“A marvellous mélange of awe-inspiring scientific concepts, clever plotting and quirky yet plausible characters, all conveyed in a plain style capable of signalling hidden depths.”

NO MAJOR SPOILERS

Liu Cixin is an engineer – the plant in which he works has been temporarily shut down to lessen air pollution – which gives him time to concentrate on his first love, science fiction.  Chinese science fiction did not gain state recognition till 2012, remaining controlled by the whims and fancies of the ruling powers. However Liu Cixin has risen to become China’s bestselling science fiction writer and the first to be translated into English and published abroad. Invading sci fi space with the story of a covert operation that is one of the most desperate fights in all humanity.

The Three-Body Problem is a trilogy and this is the first of the books, a tale of an alien invasion which, in classic Asimov fashion, has bearings on the political climate. The alien invasion divides people into two camps – those who are happy at the invasion and those who are not. The aliens are being threatened with extinction in the solar system to which they belong and their solution is to invade earth.

China has just recovered from the Cultural Revolution and the girl who comes to help the aliens is a victim of its excesses – seen in the grim opening of the novel where a scientist is beaten to death. According to Liu he needed someone who had lost faith in humanity and the Cultural Revolution was the only period he could think of apart from the Holocaust and latter was not relevant. During the Cultural Revolution political implications were given to everything – sunspots, translated as ‘solar black spots’ could not be described because black was the colour of the counter revolutionaries whereas Mao was the red sun who was invincible. Explaining why the scientist was killed and his daughter found new hope in an alien invasion.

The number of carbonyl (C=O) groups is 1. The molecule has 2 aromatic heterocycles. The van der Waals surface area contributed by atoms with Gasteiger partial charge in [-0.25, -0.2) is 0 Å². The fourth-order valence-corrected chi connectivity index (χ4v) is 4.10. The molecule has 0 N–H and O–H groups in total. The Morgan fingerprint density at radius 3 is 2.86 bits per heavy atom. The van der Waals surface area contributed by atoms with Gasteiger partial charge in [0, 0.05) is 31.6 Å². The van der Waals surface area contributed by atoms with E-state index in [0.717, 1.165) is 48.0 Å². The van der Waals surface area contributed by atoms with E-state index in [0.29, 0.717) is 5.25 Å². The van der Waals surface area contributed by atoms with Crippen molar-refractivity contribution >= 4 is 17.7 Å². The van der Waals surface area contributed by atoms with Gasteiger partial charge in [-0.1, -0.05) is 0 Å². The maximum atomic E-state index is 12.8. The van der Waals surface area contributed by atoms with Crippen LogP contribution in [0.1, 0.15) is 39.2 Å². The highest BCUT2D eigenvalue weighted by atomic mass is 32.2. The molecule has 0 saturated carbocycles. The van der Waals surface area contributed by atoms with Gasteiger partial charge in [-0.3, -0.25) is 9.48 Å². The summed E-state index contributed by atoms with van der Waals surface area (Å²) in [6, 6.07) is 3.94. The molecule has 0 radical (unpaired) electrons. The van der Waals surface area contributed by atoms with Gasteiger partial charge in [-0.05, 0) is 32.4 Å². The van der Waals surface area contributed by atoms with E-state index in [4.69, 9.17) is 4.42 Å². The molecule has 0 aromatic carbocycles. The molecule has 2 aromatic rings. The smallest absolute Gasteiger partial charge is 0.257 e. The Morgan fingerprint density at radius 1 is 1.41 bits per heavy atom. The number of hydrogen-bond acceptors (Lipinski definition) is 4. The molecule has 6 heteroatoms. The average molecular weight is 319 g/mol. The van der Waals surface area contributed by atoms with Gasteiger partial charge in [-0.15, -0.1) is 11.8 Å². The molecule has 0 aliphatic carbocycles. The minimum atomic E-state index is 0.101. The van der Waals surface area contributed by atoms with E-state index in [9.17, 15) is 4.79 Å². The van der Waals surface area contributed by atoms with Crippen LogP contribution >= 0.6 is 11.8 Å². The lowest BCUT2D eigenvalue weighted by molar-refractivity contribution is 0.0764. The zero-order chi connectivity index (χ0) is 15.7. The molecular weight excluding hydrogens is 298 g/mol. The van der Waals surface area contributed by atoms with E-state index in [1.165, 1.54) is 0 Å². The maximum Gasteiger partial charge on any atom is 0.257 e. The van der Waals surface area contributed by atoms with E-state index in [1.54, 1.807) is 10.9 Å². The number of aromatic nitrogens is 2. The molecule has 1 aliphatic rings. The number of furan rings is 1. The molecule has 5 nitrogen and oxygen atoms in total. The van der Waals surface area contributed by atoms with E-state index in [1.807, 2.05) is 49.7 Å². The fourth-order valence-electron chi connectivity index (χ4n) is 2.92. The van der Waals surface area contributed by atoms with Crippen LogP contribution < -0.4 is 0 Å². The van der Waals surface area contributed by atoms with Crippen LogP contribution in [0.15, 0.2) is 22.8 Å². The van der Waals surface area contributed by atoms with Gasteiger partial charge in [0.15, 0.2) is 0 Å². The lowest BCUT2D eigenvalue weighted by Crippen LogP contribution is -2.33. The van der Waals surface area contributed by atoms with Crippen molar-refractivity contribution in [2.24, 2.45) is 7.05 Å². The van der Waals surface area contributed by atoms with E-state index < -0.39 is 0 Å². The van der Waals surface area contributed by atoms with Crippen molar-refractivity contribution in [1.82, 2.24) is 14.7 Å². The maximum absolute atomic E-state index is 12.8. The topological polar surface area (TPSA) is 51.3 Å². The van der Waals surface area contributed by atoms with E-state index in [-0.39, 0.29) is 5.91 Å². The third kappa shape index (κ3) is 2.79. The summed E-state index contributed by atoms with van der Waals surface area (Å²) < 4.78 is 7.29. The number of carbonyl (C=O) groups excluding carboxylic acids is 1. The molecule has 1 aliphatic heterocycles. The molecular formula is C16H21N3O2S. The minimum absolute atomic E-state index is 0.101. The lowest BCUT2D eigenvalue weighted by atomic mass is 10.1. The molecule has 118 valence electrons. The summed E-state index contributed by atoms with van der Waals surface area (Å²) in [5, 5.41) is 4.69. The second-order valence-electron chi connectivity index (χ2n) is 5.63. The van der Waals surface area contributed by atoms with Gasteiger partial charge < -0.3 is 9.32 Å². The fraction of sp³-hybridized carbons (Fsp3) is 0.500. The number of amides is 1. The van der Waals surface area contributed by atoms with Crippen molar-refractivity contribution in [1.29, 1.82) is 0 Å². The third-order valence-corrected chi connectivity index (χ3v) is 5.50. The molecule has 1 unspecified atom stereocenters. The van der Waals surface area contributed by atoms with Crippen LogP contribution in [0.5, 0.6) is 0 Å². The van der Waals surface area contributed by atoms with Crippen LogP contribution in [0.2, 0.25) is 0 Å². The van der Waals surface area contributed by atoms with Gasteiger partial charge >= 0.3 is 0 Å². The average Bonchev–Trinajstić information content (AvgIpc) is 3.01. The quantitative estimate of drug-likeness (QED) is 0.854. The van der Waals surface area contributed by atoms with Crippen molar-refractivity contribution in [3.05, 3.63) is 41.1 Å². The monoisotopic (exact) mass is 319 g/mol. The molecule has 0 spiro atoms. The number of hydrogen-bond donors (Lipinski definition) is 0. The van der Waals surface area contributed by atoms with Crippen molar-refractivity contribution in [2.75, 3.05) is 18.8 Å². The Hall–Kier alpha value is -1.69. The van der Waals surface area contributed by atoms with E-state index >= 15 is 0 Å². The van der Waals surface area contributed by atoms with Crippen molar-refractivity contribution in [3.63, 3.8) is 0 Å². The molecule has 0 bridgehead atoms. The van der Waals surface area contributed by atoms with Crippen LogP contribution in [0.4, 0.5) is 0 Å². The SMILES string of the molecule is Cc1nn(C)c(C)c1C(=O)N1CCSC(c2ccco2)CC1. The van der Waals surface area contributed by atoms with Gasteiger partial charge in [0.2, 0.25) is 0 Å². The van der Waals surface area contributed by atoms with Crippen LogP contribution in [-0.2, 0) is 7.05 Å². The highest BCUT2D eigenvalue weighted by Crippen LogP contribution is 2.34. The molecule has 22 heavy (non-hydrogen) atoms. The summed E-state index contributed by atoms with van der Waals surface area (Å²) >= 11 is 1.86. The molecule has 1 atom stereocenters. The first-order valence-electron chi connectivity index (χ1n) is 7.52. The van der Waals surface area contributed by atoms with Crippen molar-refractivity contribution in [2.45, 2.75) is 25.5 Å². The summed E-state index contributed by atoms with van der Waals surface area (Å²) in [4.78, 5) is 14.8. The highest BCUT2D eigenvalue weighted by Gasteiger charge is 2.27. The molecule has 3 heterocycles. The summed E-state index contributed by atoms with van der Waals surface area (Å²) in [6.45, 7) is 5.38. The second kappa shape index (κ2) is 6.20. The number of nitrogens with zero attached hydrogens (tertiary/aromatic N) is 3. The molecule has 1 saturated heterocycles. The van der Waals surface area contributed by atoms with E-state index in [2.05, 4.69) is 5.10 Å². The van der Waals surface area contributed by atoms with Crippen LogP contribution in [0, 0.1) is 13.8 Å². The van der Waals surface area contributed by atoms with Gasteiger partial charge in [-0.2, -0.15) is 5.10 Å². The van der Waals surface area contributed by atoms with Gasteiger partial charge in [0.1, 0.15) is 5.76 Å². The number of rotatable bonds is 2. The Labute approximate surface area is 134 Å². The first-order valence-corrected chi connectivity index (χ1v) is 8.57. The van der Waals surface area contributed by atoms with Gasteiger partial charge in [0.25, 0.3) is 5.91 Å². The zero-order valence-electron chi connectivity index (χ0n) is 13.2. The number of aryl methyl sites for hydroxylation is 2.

A three body problem is a physics term involving three objects rotating around each other due to the pull of gravity and dates from the time of Isaac Newton.  The rotation pattern cannot be mathematically predicted and has disastrous implications when errors occur.

Liu Cixin does not go into too much detail where his aliens are concerned, but the two things he does describe make the reader realise how difficult life has been  for the aliens on their own planet and how they have evolved to survive. He also creates the fantasy weapons and touches which makes science fiction science fiction – Moebius strips filling the sky, super weapons like the Flying Blade which is made of nano filaments and virtual reality suits.

Many of the characters are stock – like the chain smoking cop who is borrowed from Sherlock Holmes – and Liu’s conspirators, a group of well-known politicians, scientists and Page Three people do a remarkably poor job of staying under cover. So much so that you wonder how they got away with conspiring for so long. Also the aliens and humans connect with each other remarkably easily – communication is not lost in translation.

For science fiction fans, the book will be a new experience. Sci fi from a Chinese perspective with all the imagination and fantasy the form requires. No wonder Liu Cixin has a fan following in his own country and has started building one in the US.

 

Reviewed by:

Anjana Basu

Added 6th January 2017

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Anjana Basu